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New CCTV Site In UK Pays People To Watch 214

pyrosine writes "Have you ever felt like being paid for watching live CCTV footage? The BBC are reporting CCTV site, 'Internet Eyes' is doing exactly that. Offering up to £1000 to people who report suspicious activity, the scheme seems an easy way to make money. Not everyone is pleased with the scheme though; the Information Commissioner's Office is worried it will lead to voyeurism or misuse, but what difference does it make when you can find said webcams with a simple Google search?"
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New CCTV Site In UK Pays People To Watch

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  • The CC in CCTV? (Score:5, Interesting)

    by peterprior ( 319967 ) on Wednesday October 06, 2010 @05:15AM (#33805692)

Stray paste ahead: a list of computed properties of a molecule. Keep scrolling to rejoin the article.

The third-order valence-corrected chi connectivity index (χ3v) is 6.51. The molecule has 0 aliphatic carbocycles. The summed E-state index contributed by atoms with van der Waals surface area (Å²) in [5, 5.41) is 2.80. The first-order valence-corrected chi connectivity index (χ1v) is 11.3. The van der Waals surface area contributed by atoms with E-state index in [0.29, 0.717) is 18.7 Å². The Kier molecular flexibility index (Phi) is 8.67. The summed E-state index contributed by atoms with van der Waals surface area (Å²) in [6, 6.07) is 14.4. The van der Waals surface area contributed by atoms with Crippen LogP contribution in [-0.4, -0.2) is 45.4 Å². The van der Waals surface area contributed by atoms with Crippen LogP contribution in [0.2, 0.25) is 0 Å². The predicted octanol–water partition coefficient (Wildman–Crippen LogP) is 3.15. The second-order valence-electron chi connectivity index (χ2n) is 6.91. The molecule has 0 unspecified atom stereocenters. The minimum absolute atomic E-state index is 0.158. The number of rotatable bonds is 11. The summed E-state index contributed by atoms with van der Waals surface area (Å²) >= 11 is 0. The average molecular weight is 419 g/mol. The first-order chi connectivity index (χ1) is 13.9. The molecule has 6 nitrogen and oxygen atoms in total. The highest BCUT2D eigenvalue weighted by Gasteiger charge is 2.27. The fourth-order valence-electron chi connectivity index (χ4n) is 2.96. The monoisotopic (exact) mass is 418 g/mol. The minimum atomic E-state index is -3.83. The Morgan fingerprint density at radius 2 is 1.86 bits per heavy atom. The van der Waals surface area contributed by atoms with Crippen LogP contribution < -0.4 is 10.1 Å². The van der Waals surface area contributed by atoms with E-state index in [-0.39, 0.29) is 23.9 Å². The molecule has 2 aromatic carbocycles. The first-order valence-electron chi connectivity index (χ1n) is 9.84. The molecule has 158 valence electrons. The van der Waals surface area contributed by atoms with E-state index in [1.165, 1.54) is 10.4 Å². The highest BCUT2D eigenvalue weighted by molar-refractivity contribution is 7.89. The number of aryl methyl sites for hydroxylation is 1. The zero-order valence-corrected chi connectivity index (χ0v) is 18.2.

I always thought the CC in CCTV stood for 'Closed Circuit', meaning the pictures are not being broadcast.

    I know they're not being broadcast over RF but shouldn't making them available to anyone via a website be classed as 'broadcasting' therefore making it Open Circuit TV or just 'TV' ?
  • Sounds great! (Score:2, Interesting)

    by tacarat ( 696339 ) on Wednesday October 06, 2010 @05:19AM (#33805712) Journal
    We need this in America, but bolt it onto our elected officials and non-elected public servants. You know, to monitor them for voyeurism and abuses.
  • by b4nd0ler0 ( 1597801 ) on Wednesday October 06, 2010 @05:21AM (#33805724)
    Seriously, very often these news related to invasion of privacy, police state, Orwellian-like developments come from the UK. They seem a society obsessed with surveillance of their own citizens. What's wrong with these guys? Haven't they got anything else to do?
  • by Anonymous Coward on Wednesday October 06, 2010 @05:44AM (#33805846)

    The quicker this is rolled-out, the quicker you'll be able to profile your young victims

  • by somersault ( 912633 ) on Wednesday October 06, 2010 @05:50AM (#33805874) Homepage Journal